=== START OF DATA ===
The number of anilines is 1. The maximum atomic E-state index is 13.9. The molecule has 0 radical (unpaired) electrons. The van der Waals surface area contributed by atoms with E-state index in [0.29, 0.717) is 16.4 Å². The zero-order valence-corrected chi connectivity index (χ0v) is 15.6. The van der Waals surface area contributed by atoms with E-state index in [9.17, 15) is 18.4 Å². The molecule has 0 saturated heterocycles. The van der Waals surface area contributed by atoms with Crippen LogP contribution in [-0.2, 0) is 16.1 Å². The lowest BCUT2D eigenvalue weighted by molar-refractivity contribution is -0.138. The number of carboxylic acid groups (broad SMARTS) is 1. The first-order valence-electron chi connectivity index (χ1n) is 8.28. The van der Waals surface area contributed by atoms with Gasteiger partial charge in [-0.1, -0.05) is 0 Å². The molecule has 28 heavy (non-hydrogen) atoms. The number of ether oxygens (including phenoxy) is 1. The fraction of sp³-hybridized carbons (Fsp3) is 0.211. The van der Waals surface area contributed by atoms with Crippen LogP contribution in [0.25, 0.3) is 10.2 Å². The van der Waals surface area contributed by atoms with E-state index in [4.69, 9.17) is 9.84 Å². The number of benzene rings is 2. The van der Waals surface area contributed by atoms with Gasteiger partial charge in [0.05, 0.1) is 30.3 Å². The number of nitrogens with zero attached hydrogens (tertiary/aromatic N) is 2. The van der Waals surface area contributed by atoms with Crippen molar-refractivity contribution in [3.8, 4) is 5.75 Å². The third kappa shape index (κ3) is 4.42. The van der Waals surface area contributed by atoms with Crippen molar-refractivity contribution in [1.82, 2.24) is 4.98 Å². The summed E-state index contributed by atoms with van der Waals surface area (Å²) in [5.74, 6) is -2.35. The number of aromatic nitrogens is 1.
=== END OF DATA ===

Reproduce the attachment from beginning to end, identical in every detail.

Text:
The number of anilines is 1. The maximum atomic E-state index is 13.9. The molecule has 0 radical (unpaired) electrons. The van der Waals surface area contributed by atoms with E-state index in [0.29, 0.717) is 16.4 Å². The zero-order valence-corrected chi connectivity index (χ0v) is 15.6. The van der Waals surface area contributed by atoms with E-state index in [9.17, 15) is 18.4 Å². The molecule has 0 saturated heterocycles. The van der Waals surface area contributed by atoms with Crippen LogP contribution in [-0.2, 0) is 16.1 Å². The lowest BCUT2D eigenvalue weighted by molar-refractivity contribution is -0.138. The number of carboxylic acid groups (broad SMARTS) is 1. The first-order valence-electron chi connectivity index (χ1n) is 8.28. The van der Waals surface area contributed by atoms with Gasteiger partial charge in [-0.1, -0.05) is 0 Å². The molecule has 28 heavy (non-hydrogen) atoms. The number of ether oxygens (including phenoxy) is 1. The fraction of sp³-hybridized carbons (Fsp3) is 0.211. The van der Waals surface area contributed by atoms with Crippen LogP contribution in [0.25, 0.3) is 10.2 Å². The van der Waals surface area contributed by atoms with E-state index in [4.69, 9.17) is 9.84 Å². The number of benzene rings is 2. The van der Waals surface area contributed by atoms with Gasteiger partial charge in [0.05, 0.1) is 30.3 Å². The number of nitrogens with zero attached hydrogens (tertiary/aromatic N) is 2. The van der Waals surface area contributed by atoms with Crippen molar-refractivity contribution in [3.8, 4) is 5.75 Å². The third kappa shape index (κ3) is 4.42. The van der Waals surface area contributed by atoms with Crippen molar-refractivity contribution in [1.82, 2.24) is 4.98 Å². The summed E-state index contributed by atoms with van der Waals surface area (Å²) in [5.74, 6) is -2.35. The number of aromatic nitrogens is 1.